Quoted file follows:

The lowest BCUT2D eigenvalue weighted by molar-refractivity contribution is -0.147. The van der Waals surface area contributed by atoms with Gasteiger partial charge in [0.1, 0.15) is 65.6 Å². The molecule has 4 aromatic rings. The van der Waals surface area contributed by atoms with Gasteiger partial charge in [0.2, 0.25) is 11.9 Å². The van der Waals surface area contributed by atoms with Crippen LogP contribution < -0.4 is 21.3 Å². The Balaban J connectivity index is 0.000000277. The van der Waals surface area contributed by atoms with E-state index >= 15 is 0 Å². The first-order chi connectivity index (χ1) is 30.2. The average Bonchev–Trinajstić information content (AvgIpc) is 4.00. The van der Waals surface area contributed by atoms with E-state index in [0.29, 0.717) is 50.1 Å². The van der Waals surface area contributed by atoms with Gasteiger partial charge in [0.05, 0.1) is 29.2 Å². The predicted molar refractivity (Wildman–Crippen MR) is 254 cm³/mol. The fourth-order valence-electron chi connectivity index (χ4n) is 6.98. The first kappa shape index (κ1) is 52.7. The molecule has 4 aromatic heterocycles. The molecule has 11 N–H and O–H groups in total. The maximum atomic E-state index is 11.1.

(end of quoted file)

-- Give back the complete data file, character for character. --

The lowest BCUT2D eigenvalue weighted by molar-refractivity contribution is -0.147. The van der Waals surface area contributed by atoms with Gasteiger partial charge in [0.1, 0.15) is 65.6 Å². The molecule has 4 aromatic rings. The van der Waals surface area contributed by atoms with Gasteiger partial charge in [0.2, 0.25) is 11.9 Å². The van der Waals surface area contributed by atoms with Crippen LogP contribution < -0.4 is 21.3 Å². The Balaban J connectivity index is 0.000000277. The van der Waals surface area contributed by atoms with E-state index >= 15 is 0 Å². The first-order chi connectivity index (χ1) is 30.2. The average Bonchev–Trinajstić information content (AvgIpc) is 4.00. The van der Waals surface area contributed by atoms with E-state index in [0.29, 0.717) is 50.1 Å². The van der Waals surface area contributed by atoms with Gasteiger partial charge in [0.05, 0.1) is 29.2 Å². The predicted molar refractivity (Wildman–Crippen MR) is 254 cm³/mol. The fourth-order valence-electron chi connectivity index (χ4n) is 6.98. The first kappa shape index (κ1) is 52.7. The molecule has 4 aromatic heterocycles. The molecule has 11 N–H and O–H groups in total. The maximum atomic E-state index is 11.1.